Worn wooden benches were filled to capacity on a Sunday morning in Georgia. Men and women sat shoulder to shoulder, slowly rocking, trying to forget the heat that turned small southern churches into potters’ kilns. Wilted children in their Sunday best knew that misbehavior was not an option and bided their time. The rhythmic movement of straw fans blended evenly with the gentle rocking, confirming the small Black congregation’s appreciation of the preacher’s words, which would inspire, protect, and sustain them as they lived through the violence of Jim Crow.
Standing at the pulpit in his heavy black robe, the preacher delivered an encouraging and familiar message about the power of faith, testifying that God “can drive you home to truth, and he can fix it for you, if you trust him.” He looked down upon his flock and understood the poverty that confronted them; he understood that many worked their farms from sunup to sundown—in ways that were similar to their enslaved ancestors—and still had little material wealth to show for it. He knew of their daily indignities: the women prohibited from shopping in certain stores, the men forced off the sidewalk into the muddy road to let a white woman and her child pass. It was his duty to remind them that there was a remedy for all that ailed them: an unconditional belief and trust in the Lord. These men, women, and children could not count on local law enforcement or the federal government for protection; instead it would come from their God.
The church choir began the ritual of song; standing in white robes trimmed with mustard-yellow collars, they endorsed their preacher’s words. The soloist offered a message in gospel music: “If I were you I would say yes,” inviting congregants to turn their problems over to God. Her powerful voice pleaded, “Speak lord, speak to me,” a reminder that God had an intimate and direct connection to all those who committed themselves to him.
Her voice and the music spilled out of the tiny church and into the rural roads, reverberating across a nearby pond, reaching the ears of the preacher’s estranged daughter—the blues singer Shug Avery. The sound was so powerful that it stopped her in mid-performance, compelling her to step off the stage and follow her heart until she, her band, and the juke joint customers walked through the doors of her father’s house of worship. It was a moment when the secular and the religious merged together, a moment of redemption and forgiveness, but most important, a moment that symbolized that the church—the Black Church—would always be home.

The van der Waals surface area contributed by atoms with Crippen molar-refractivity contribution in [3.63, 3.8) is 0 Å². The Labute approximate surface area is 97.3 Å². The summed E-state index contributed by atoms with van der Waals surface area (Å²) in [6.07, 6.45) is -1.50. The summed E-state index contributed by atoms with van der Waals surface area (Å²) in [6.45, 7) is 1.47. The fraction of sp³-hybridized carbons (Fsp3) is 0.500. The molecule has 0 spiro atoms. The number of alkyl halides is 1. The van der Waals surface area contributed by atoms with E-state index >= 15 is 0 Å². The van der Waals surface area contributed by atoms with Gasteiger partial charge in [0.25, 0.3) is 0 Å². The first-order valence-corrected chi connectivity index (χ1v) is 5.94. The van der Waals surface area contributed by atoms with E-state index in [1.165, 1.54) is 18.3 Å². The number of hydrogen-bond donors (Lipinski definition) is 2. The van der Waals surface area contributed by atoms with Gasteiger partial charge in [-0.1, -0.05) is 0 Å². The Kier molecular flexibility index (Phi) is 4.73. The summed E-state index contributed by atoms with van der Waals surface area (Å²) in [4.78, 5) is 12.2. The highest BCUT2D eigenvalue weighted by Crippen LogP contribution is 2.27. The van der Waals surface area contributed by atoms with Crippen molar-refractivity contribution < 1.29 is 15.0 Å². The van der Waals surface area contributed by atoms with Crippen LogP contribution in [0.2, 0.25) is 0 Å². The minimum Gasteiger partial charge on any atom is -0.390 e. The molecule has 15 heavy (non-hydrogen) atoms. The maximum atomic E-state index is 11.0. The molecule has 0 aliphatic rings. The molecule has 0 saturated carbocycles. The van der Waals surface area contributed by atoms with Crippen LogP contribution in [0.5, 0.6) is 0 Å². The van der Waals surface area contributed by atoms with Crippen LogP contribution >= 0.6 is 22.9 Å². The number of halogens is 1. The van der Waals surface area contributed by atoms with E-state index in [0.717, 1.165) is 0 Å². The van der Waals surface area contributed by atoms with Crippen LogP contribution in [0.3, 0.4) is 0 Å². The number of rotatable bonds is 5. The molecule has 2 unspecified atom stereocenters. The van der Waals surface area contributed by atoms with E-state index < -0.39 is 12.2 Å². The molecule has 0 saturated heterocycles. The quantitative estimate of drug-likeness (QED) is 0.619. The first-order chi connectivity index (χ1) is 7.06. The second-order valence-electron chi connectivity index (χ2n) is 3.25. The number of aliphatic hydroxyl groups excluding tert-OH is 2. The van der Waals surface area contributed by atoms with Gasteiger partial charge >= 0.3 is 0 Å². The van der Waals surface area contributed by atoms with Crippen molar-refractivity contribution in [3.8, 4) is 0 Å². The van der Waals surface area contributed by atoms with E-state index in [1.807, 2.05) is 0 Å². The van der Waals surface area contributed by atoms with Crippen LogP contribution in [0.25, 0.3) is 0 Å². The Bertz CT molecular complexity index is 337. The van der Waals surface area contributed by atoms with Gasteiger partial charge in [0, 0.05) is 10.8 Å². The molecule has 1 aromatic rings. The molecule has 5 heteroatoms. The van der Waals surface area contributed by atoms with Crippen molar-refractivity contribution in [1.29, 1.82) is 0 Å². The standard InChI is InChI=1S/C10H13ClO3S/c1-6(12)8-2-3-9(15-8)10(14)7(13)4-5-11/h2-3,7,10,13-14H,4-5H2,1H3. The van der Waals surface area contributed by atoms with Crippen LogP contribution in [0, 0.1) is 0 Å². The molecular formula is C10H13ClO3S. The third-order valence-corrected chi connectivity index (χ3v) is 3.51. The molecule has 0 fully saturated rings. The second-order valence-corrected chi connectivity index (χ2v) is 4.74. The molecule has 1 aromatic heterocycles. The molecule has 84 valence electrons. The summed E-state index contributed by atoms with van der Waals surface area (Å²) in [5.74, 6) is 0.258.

This scene is from the 1985 film The Color Purple, adapted from Alice Walker’s novel, and one of the few films produced by a major studio that has offered entry into the intimate space known as the Black Church. Certainly there were earlier depictions of the Black Church in television, novels, poetry, and theater, but in this case Hollywood stars like Whoopi Goldberg and Danny Glover invited white audiences into the sacred place of worship and deliverance that had existed for centuries. The film helped cement the image of the Black Church as something that was small and southern, and in many ways monolithic.
It is this image that Henry Louis Gates Jr. attempts to explain, disrupt, and complicate in The Black Church: This Is Our Story, This Is Our Song. Gates’s book is both a stand-alone, wide-ranging tour of Black religion in mainland North America and a companion text for his PBS documentary on the same subject. In his acknowledgments, he thanks his friend Oprah Winfrey for helping him decide upon a title—one whose subtitle is familiar to Christian churchgoers. “This is our story, this is our song” are lyrics from the chorus of the nineteenth-century hymn “Blessed Assurance,” which begins:
Blessed assurance, Jesus is mine;
Oh, what a foretaste of glory divine!
Heir of salvation, purchase of God,
Born of His Spirit, washed in His blood.
And then the chorus:
This is my story, this is my song,
Praising my Savior all the day long.
This is my story, this is my song,
Praising my Savior all the day long.
The hymn reminds Christians of the optimism and certainty that accompany a devout belief in the work and sacrifice of Jesus Christ. As Gates demonstrates throughout The Black Church, religion, spirituality, and Christianity in particular have been sustaining forces for people of African descent who have for centuries called America their home.
This book is a much-needed addition to the work of Gates, who has dedicated his career to examining Black life and explaining it to a wide audience. He writes, “The Black Church has influenced nearly every chapter of the African American story, and it continues to animate Black identity today, both for believers and nonbelievers.” The Black Church, he notes, functions as a spiritual center and a cultural repository for the traditions and transformations of Black life. And although he has named his book and documentary The Black Church, Gates wrestles with and attempts to dismantle the notion that there is a single Black Church, which has been a widely accepted idea among academics and religious leaders. Readers will come away from this extremely accessible book with an understanding that the title The Black Church is far from accurate.